Historically speaking, it is sort of a rarity for farmers to be finished planting corn by May 1.  In fact, often, farmers are only just starting planting corn on May 1!

Here’s what some of our Illinois Corn leadership have to say about their planting status and the fields in their area:

corn seedlingApril 26: Finished planting today. About 1/3 of our corn is out of the ground. Looking like a really good start.  Justin Durdan – Utica, IL

April 26:We finished planting corn on the 23rd .  Start replanting tomorrow.  One field for sure, two more are suspect.  Earliest finish for us in a long time along with most corn acres planted.  Beat second earliest planting finish by over a week.  A light inch rain would be great.  Crops are looking good and I believe the cold spells are over.  Jeff Scates – Shawneetown, IL

There’s more info about how the spring planting season is going for central Illinois farmers in this article.  Our own Executive Director is even quoted in it!


“I will never marry a hog farmer.”

Well, you know what they say, NEVER say never.pigs, hog farm, Illinois farmers, livestock

My Aunt Megan grew up as what I suppose you’d call a “city girl.”  She had no interest in raising livestock or working on a farm.  But, it just so turned out, the good Lord had indeed chosen a hog farmer as her mate, and that man just happened to be my Uncle Fred.  Her family finds great pleasure in never letting her forget the insistent declaration that she would never live on a hog farm and the fact that things turned out quite the contrary.  Life is full of surprises, and I think that’s a good thing.  We sure love having Megan in our family, and she had found it a blessing to be a farm wife.

farmers, livestock, Illinois pig farmOne dreary, rainy Sunday afternoon, I walked down the familiar gravel path at the farm my grandparents had lived at during my childhood to the farrowing house, the building housing the mother pigs and their babies. The door of the house opened and out came Aunt Megan in her polka-dot “hog boots” (rubber rain boots) holding a baby pig wrapped up in her sweatshirt.  The poor little thing was sick, and she was taking it to the house to nurse it back to health.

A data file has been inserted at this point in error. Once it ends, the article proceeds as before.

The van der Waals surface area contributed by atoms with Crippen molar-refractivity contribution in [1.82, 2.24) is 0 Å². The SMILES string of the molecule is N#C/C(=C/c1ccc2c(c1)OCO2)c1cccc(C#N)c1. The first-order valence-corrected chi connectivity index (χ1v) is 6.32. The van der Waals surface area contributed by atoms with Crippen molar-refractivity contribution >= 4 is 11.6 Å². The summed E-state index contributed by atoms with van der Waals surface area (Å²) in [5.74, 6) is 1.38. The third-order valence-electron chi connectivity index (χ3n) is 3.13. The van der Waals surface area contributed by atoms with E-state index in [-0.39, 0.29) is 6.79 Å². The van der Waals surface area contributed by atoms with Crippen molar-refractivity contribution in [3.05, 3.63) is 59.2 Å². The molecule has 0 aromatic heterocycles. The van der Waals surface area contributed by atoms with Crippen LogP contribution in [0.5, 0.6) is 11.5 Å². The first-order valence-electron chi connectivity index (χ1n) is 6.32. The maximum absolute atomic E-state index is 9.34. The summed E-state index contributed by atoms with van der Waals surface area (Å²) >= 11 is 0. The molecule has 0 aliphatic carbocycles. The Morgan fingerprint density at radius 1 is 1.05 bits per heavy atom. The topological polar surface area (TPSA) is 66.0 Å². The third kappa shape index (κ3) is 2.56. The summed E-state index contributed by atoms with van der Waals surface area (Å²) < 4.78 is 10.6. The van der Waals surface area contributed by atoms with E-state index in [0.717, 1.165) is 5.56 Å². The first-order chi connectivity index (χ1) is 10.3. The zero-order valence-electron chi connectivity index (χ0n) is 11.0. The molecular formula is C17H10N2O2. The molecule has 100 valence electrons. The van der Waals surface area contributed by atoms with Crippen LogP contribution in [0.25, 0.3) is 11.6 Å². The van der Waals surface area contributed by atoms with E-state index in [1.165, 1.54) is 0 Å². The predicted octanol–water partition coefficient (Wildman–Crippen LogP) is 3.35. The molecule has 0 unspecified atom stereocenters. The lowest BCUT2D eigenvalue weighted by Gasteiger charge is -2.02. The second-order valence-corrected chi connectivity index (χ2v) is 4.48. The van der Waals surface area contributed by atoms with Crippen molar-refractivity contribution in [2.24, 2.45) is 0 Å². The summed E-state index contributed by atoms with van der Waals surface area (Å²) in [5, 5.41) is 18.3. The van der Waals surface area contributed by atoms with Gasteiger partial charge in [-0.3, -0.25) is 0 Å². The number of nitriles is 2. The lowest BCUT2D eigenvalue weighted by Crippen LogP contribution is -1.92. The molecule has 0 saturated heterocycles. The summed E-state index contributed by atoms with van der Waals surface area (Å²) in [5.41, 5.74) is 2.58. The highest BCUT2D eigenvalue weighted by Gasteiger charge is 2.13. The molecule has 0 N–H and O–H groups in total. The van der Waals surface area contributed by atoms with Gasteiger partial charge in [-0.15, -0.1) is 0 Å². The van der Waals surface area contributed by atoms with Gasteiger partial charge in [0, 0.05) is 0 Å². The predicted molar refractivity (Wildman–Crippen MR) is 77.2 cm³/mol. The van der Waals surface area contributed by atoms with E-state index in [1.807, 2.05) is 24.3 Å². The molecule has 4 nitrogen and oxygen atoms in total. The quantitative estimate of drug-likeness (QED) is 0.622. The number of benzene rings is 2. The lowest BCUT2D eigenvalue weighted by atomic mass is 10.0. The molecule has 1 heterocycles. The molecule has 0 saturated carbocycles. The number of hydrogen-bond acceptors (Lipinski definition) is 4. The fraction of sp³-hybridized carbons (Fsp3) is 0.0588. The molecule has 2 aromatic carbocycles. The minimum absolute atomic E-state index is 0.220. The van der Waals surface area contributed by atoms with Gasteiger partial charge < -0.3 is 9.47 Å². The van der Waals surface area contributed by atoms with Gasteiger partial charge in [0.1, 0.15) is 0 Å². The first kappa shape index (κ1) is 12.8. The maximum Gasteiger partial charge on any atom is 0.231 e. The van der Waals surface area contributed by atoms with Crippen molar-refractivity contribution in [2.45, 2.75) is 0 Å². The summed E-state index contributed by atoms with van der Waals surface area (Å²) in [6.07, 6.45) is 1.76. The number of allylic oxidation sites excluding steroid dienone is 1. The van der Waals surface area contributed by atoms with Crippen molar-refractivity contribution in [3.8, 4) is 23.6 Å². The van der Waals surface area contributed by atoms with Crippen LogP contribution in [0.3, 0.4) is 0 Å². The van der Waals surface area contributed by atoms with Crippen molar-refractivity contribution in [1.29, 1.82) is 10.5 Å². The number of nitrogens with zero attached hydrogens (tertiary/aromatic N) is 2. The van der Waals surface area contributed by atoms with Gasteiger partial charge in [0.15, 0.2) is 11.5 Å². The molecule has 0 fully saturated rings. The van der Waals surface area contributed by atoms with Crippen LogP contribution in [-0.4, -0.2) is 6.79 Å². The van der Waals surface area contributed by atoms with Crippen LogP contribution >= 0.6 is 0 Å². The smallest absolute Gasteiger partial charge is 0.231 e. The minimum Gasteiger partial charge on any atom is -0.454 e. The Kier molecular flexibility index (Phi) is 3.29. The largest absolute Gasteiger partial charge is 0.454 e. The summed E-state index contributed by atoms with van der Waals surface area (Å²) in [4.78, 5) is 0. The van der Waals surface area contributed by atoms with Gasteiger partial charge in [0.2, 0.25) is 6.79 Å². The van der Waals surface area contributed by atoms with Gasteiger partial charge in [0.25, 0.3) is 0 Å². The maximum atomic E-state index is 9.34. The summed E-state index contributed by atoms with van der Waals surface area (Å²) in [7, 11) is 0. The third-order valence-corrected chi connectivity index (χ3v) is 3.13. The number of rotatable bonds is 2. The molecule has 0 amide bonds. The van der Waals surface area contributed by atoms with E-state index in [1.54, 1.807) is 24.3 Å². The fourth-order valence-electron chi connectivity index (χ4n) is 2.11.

As I walked with her to the truck, we talked about life and how it has changed for her.  Before falling in love with my uncle, she would have spent this dismal afternoon curled up on the couch with a good book, or perhaps scrap-booking.  Now, she works alongside her husband doing chores.  It’s work that has to get done and she welcomes the chance to spend time with him. farmer, hog farm, Illinois

“It gives him a chance to tell me about something he knows a lot about,” she says.

For Fred and Megan, life is a team effort.  They’re in it together, whether that means   packing up supper and delivering it to the field or caring for newborn piglets.

Farm life is an adjustment.  So much of it depends on weather and other things a person has no control over, which mean the schedule is irregular and unpredictable. Even so, it’s also a worthwhile adventure.  There are lots of new experiences and things to learn.

Illinois farmers, farmLiving on a hog farm also means lots of pork.  Prior to meeting Fred, Megan hadn’t cooked a lot of pork, but now she has a collection of recipes for pork chops, pork loin, and other pork products.  She shared one of her latest favorites.                                                              

Boneless Pork Chops with Mushrooms and Thyme

10 oz pork, boneless loin chops, 2-5oz center cut chops, trimmed, 1/4″ thick
1/4 tsp salt
1/4 tsp pepper
1 tsp olive oil
1 medium shallot minced
1 1/2 cups mushrooms (sliced)
1/2 cup dry vermouth or unsweetened apple juice
1 tsp dijon mustard
1 tsp thyme

Sprinkle Pork Chops with salt and pepper.  Coat a large nonstick skillet with cooking spray and place over medium heat.  Add the pork chops and cook until browned on both sides and cooked through, 2-3 minutes per side.  Transfer to 2 serving plates; tent with foil to keep warm!

Swirl oil into the pan, add shallot, and cook, stirring until soft about 30 seconds.  Add mushrooms and cook, stirring occasionally, until they soften and begin to brown about 2 minutes.  Add vermouth/juice and cook for 15 seconds.  Stir in mustard, thyme, and any juices that have accumulated from the pork; cook until the sauce is thickened and slightly reduced, 1-2 minutes more.  Spoon the sauce over the pork chops and serve immediately.

Also good for leftovers too!

Danielle Robinson
University of Illinois student